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Holocaust denial

Holocaust denial is the belief that the Nazi German government and its associates did not commit genocide against millions of Jews, gays, Poles, gypsies and the physically or mentally ill, as well as other groups during World War II. In denying the existence of the Holocaust entirely, it is generally regarded as the most extreme form of Holocaust revisionism.

Evidence of the existence of the Holocaust was documented by Allied forces who entered Germany and its associated Axis states towards the end of World War II. Among the evidence produced was film and stills of the existence of concentration camps, as well as the testimony of those freed when the camps were entered. As a result of the records produced, historians generally agree that Holocaust denial is contrary to the known facts of history.

The suggestion that the Holocaust did not exist is based on a number of premises:

  1. The film footage shown after the War was all specially manufactured as propaganda against the Nazis by the Allied forces;
  2. That the claims of what the Nazis supposedly did to the Jews were all intended to facilitate the Allies in their intention to enable the creation of a Jewish homeland in Palestine;
  3. That where crimes were committed, they were not centrally orchestrated and thus the Nazi leadership bore no responsibility for the implementation of such a policy.

Few historians accept these theses, stating that the evidence to the contrary is overwhelming. Due to the extremely rapid collapse of the Nazi forces at the end of the war, attempts to destroy evidence in Germany were for the most part unsuccessful. After their defeat, many tons of documents were recovered, and many thousands of bodies were found not yet completely decomposed, in mass graves near many concentration camps. The physical evidence and the documentary proof included records of train shipments of Jews to the camps, orders for tons of cyanide and other poisons, and the remaining concentration camp structures. Interviews with survivors completed the picture. As a result, these extreme revisionist views are almost universally rejected by all historians.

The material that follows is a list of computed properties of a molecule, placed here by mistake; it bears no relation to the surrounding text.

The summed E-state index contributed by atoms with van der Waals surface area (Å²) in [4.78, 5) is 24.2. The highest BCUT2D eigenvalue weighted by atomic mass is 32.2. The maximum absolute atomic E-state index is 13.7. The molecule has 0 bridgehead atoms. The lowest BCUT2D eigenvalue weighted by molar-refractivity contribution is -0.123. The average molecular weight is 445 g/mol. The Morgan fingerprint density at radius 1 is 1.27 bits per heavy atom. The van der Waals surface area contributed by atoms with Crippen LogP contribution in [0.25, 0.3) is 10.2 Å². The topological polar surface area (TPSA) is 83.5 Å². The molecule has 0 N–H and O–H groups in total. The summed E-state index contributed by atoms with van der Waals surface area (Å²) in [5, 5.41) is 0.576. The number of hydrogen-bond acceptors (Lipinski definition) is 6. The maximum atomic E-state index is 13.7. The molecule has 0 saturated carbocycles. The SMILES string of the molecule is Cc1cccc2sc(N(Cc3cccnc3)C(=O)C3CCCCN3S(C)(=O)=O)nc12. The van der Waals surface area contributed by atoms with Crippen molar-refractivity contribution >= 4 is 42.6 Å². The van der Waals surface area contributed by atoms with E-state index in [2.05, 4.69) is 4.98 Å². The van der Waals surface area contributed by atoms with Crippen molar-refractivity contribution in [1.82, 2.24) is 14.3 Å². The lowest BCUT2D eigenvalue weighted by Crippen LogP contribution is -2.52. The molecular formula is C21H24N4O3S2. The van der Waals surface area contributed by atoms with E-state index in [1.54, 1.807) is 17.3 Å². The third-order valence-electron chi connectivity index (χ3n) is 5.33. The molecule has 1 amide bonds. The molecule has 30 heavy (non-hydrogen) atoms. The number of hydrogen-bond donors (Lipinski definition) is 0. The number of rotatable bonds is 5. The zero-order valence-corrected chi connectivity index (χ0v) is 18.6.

These ideas, specificially number two, has gained much currency in several Arab countries and is a factor in the debates over Middle East policy, fueled by the allegation of United States bias towards Israel and against the Arab world. It has also played a role in the Balkans at the beginning of 1990s, where denial of the Ustasha genocide in Croatia has sparked fears of the Serbian population who rebelled against the new pro-independence government of Franjo Tudjman. In the 1990s, the growth of the Internet produced many conspiracy theory sites. Claims that the Holocaust did not exist, or did not exist on the scale claimed have been widely made on some conspiracy theory sites, many of whom have blamed Jewish conspiracies for a range of issues, including the attack on the World Trade Center.

The overwhelming number of academics and historians dismiss claims that the Holocaust was a fiction and argue that the evidence concerning the events was too widespread and well-documented to have been forged.

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